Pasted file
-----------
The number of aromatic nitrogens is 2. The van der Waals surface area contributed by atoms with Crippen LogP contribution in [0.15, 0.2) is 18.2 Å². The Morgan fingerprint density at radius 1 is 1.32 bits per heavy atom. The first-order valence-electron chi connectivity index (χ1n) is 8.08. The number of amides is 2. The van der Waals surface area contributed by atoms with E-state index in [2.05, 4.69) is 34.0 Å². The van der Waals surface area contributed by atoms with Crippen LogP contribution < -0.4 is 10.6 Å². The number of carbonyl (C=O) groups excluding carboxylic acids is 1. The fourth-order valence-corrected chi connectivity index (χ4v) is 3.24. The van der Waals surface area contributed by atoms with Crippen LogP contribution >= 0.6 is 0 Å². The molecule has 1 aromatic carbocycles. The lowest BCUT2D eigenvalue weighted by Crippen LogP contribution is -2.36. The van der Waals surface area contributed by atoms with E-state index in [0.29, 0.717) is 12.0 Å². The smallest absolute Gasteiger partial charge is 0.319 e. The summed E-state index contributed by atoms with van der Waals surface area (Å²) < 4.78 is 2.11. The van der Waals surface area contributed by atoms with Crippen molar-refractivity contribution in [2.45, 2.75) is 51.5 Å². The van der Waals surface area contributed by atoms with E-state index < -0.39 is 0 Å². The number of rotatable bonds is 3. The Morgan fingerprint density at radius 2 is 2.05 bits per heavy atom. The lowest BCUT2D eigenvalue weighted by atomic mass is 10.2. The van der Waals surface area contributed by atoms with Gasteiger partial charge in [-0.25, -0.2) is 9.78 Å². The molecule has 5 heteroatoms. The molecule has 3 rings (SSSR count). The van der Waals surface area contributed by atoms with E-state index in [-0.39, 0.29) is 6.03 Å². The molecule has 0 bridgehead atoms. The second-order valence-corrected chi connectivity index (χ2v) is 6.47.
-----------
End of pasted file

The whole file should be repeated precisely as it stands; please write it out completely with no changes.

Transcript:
The number of aromatic nitrogens is 2. The van der Waals surface area contributed by atoms with Crippen LogP contribution in [0.15, 0.2) is 18.2 Å². The Morgan fingerprint density at radius 1 is 1.32 bits per heavy atom. The first-order valence-electron chi connectivity index (χ1n) is 8.08. The number of amides is 2. The van der Waals surface area contributed by atoms with E-state index in [2.05, 4.69) is 34.0 Å². The van der Waals surface area contributed by atoms with Crippen LogP contribution < -0.4 is 10.6 Å². The number of carbonyl (C=O) groups excluding carboxylic acids is 1. The fourth-order valence-corrected chi connectivity index (χ4v) is 3.24. The van der Waals surface area contributed by atoms with Crippen LogP contribution >= 0.6 is 0 Å². The molecule has 1 aromatic carbocycles. The lowest BCUT2D eigenvalue weighted by Crippen LogP contribution is -2.36. The van der Waals surface area contributed by atoms with E-state index in [0.29, 0.717) is 12.0 Å². The smallest absolute Gasteiger partial charge is 0.319 e. The summed E-state index contributed by atoms with van der Waals surface area (Å²) < 4.78 is 2.11. The van der Waals surface area contributed by atoms with Crippen molar-refractivity contribution in [2.45, 2.75) is 51.5 Å². The van der Waals surface area contributed by atoms with E-state index < -0.39 is 0 Å². The number of rotatable bonds is 3. The Morgan fingerprint density at radius 2 is 2.05 bits per heavy atom. The lowest BCUT2D eigenvalue weighted by atomic mass is 10.2. The van der Waals surface area contributed by atoms with Gasteiger partial charge in [-0.25, -0.2) is 9.78 Å². The molecule has 5 heteroatoms. The molecule has 3 rings (SSSR count). The van der Waals surface area contributed by atoms with E-state index in [-0.39, 0.29) is 6.03 Å². The molecule has 0 bridgehead atoms. The second-order valence-corrected chi connectivity index (χ2v) is 6.47.